Launched this month, and funded by the National Institute for Health Research (NIHR), a new collaborative research project investigates ways of monitoring people with high eye pressure, a risk factor for glaucoma.

By Mr Shamim Quadir(Senior Communications Officer), Published

Launched this month, a new, collaborative research project from City, University of London, Queen’s University Belfast, Moorfields Eye Hospital, and others, will investigate how people with elevated eye pressure could benefit from treatment to reduce their risk of developing glaucoma.

Glaucoma is a common eye condition that can lead to loss of vision if not identified and treated early. High intraocular/eye pressure (ocular hypertension) can increase the chance of developing glaucoma, and is usually detected during a visit to an optometrist, with a very quick ‘air puff’ test.

How common is ocular hypertension?

In the UK around 1.3 million adults have ocular hypertension, and while most of these people will not develop glaucoma, others may require treatment to prevent glaucoma from happening.

It is also expected that the number of people with ocular hypertension will increase in the future. Those with the condition are typically monitored through hospital eye services, which can be inconvenient for patients and are costly to the NHS.

Who currently receives treatment for ocular hypertension?

Eye pressure is considered to be high if it is above 21 mmHg. Current guidance in England and Wales recommends treatment if eye pressure is greater than 24 mmHg, but it is not known whether people with mildly elevated eye pressure (22-23 mmHg) may also benefit.

Treatment for patients can involve laser treatment and/or using eye drops on a daily, lifelong basis. However, this was revealed to be 'inconvenient and impractical without knowing if it stops the progression to glaucoma', by patient engagement work performed by the research team.

Having a tool that could help doctors identify those with ocular hypertension at the greatest risk of progressing to glaucoma would both support clinical decision-making, and improve the information that can be given to patients about the status of their condition.

What research has already been done?

While a 'glaucoma risk calculator' called ‘OHTS-EGPS’ had previously been developed from data from two trials, the National Institute for Heath and Care Excellence (NICE) does not recommend this for use within the NHS. This is because the calculator has a high risk of bias and has not been tested in UK patients.

What will the current research project involve?

The current, two-year research project aims to improve the OHTS-EGPS risk calculator and validate it to make it suitable for use within the NHS. It will also investigate the value of treating people with ocular hypertension of 22 or 23 mmHg.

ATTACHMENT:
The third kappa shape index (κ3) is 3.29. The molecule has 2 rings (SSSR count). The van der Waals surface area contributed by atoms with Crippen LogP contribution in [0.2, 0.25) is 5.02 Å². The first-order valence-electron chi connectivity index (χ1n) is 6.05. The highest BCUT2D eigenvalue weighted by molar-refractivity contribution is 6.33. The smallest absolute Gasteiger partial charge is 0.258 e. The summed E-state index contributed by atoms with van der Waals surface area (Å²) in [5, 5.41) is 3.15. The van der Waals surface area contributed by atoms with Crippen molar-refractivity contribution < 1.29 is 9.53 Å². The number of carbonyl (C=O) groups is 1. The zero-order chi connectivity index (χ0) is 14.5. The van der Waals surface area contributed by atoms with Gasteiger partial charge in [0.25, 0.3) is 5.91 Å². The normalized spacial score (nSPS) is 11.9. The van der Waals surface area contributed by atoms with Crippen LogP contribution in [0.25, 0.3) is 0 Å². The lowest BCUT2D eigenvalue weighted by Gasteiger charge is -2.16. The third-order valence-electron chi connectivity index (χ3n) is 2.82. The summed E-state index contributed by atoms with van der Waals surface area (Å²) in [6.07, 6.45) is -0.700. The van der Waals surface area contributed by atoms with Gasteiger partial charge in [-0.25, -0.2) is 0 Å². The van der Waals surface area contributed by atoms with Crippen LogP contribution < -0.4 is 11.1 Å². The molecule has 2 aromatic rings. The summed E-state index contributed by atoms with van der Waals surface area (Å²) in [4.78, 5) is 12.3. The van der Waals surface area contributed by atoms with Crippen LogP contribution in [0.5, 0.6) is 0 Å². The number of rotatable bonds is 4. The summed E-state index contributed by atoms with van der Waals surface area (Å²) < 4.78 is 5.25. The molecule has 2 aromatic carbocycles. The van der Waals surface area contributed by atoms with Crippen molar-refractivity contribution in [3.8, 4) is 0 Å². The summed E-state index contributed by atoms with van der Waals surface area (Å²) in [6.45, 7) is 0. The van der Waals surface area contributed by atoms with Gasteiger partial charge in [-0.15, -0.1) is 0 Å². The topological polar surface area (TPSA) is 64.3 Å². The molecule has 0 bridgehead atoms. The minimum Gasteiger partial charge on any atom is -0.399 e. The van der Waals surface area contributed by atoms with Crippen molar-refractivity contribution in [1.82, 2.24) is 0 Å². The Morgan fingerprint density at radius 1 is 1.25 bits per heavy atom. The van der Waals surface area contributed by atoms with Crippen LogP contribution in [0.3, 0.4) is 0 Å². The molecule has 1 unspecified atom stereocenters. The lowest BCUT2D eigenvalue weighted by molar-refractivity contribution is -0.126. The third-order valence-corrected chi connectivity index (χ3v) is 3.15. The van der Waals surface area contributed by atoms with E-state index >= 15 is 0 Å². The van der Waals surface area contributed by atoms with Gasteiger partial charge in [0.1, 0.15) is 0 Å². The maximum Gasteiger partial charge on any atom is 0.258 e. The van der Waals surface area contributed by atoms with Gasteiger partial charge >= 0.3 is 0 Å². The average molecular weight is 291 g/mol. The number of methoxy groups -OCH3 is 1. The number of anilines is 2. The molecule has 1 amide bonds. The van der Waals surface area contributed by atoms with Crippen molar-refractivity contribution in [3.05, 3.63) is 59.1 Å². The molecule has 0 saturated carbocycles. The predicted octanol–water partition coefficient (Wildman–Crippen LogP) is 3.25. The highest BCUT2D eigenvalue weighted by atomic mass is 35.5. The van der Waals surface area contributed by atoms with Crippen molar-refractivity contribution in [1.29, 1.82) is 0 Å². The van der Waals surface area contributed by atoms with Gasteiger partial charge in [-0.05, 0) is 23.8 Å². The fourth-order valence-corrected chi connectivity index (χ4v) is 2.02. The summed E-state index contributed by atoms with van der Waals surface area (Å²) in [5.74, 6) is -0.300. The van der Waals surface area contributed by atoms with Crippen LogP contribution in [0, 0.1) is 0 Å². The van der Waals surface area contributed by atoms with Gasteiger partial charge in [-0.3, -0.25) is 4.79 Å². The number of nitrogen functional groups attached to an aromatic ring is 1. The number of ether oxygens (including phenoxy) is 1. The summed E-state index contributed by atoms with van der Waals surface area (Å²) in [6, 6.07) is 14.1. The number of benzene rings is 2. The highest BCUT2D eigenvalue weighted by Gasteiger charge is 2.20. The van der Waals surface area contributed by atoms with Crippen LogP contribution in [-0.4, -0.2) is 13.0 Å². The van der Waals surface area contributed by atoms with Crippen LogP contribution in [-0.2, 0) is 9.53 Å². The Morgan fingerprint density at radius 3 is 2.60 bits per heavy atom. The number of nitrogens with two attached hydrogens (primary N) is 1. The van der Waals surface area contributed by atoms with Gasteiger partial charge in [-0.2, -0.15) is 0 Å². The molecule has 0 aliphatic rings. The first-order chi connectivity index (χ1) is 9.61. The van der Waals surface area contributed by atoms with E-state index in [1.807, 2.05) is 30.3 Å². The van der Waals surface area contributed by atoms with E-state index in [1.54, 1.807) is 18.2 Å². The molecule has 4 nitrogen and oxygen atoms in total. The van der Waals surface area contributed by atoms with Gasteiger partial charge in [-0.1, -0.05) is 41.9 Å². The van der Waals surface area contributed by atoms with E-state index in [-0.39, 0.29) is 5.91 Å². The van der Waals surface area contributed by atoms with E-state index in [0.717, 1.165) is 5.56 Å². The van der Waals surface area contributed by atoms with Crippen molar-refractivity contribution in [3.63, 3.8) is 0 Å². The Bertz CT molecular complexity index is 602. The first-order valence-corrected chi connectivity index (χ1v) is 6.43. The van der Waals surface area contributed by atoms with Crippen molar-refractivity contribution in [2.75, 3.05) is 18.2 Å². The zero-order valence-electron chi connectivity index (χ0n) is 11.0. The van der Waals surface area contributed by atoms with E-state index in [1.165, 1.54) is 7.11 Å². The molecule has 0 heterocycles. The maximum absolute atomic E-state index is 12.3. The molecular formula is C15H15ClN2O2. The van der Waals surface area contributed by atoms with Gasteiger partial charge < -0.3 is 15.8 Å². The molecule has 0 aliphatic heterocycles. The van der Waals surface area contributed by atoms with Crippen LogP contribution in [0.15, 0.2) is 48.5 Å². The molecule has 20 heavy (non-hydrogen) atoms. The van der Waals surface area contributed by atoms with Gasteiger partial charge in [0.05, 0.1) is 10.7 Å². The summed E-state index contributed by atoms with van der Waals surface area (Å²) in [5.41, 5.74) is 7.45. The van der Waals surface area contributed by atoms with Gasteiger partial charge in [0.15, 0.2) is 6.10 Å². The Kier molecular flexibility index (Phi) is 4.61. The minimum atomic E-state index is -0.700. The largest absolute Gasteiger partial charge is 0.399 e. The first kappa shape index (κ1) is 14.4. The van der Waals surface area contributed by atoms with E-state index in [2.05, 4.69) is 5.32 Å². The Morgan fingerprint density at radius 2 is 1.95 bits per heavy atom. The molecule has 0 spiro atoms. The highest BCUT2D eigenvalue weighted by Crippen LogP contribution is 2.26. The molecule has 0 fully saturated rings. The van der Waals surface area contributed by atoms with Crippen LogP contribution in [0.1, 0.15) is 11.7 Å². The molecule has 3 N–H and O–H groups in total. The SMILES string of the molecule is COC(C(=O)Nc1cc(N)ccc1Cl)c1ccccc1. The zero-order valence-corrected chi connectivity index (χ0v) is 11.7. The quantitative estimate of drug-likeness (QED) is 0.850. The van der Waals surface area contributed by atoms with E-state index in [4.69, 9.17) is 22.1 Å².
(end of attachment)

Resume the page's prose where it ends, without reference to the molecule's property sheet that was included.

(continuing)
The project involves the review of anonymised NHS electronic medical records of over 23,000 people who have ocular hypertension and have been monitored at eleven hospital eye services across England and Wales.

The researchers will review the results of vision tests from these medical records, called visual field tests,  to determine which people developed glaucoma and consequent, significant sight-loss. They will use this knowledge with other relevant medical record data taken from routine hospital visits, with the aim of improving and validating the OHTS-EGPS glaucoma risk calculator.

They will then explore the value to the NHS of using the improved, validated tool for different follow-up intervals of patients, according to their risk of developing glaucoma.

Patient and Public Involvement (PPI)

Patients’ values and experiences regarding management of ocular hypertension will also be explored via interviews, and their preferences will be formally assessed.

This is crucial to understanding how a new risk calculator tool may be best incorporated within NHS standard clinical practice, in order to both optimise the management of people with ocular hypertension and reduce costs related to the management of the condition.

The research team includes experienced clinicians, researchers and PPI members to support the research. The charity, Glaucoma UK, will also provide advice to the team.

The research is funded by a £656,000 National Institute for Health Research ( NIHR) grant, £114,000 of which will be supporting research team members at the Crabb Lab, City, University of London.

Professor David Crabb

David Crabb, Professor of Statistics and Vision Research and lead of the Crabb Lab at City, University of London, commented:

We are delighted to be playing a leading role in this important research work. The Crabb Lab has expertise in the measurements and handling the huge volume of data required for this project. NIHR awards are gold standard funding for national clinical research. Along with my colleague Professor John Lawrenson, we have been involved in a series of these in recent years. This bears testament to the quality and excellence of the clinical research undertaken in the Division of Optometry and Visual Sciences here at City.


Award name:

Glaucoma Risk Prediction in ocular hypertension (GRIP): a cohort study using electronic medical records to validate a risk predictor and determine the cost-effectiveness of different monitoring schemes according to risk of conversion to glaucoma
Award type: National Institute of Health Research (NIHR) Health Technology Assessment (HTA).

Award ID: NIHR131808

Read the award abstract and protocol.

Find out more

Visit the Crabb Lab webpage.

Visit the Division of Optometry and Visual Sciences, City, University of London webpage.

Visit the Glaucoma UK website